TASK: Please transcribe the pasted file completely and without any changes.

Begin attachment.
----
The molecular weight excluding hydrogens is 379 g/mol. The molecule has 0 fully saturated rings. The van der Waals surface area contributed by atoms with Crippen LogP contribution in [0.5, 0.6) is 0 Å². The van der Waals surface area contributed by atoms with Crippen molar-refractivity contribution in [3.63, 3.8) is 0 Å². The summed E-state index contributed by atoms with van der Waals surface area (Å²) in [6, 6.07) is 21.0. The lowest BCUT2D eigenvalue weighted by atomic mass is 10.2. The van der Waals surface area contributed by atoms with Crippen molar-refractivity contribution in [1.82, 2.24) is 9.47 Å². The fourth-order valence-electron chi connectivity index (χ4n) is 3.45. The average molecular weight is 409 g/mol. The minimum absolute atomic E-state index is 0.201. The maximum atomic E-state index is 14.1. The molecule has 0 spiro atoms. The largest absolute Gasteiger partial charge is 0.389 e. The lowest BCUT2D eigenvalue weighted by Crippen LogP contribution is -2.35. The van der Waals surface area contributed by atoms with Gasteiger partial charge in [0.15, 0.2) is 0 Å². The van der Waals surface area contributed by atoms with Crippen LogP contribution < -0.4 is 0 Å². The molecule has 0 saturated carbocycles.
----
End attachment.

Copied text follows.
The molecular weight excluding hydrogens is 379 g/mol. The molecule has 0 fully saturated rings. The van der Waals surface area contributed by atoms with Crippen LogP contribution in [0.5, 0.6) is 0 Å². The van der Waals surface area contributed by atoms with Crippen molar-refractivity contribution in [3.63, 3.8) is 0 Å². The summed E-state index contributed by atoms with van der Waals surface area (Å²) in [6, 6.07) is 21.0. The lowest BCUT2D eigenvalue weighted by atomic mass is 10.2. The van der Waals surface area contributed by atoms with Crippen molar-refractivity contribution in [1.82, 2.24) is 9.47 Å². The fourth-order valence-electron chi connectivity index (χ4n) is 3.45. The average molecular weight is 409 g/mol. The minimum absolute atomic E-state index is 0.201. The maximum atomic E-state index is 14.1. The molecule has 0 spiro atoms. The largest absolute Gasteiger partial charge is 0.389 e. The lowest BCUT2D eigenvalue weighted by Crippen LogP contribution is -2.35. The van der Waals surface area contributed by atoms with Gasteiger partial charge in [0.15, 0.2) is 0 Å². The van der Waals surface area contributed by atoms with Crippen LogP contribution < -0.4 is 0 Å². The molecule has 0 saturated carbocycles.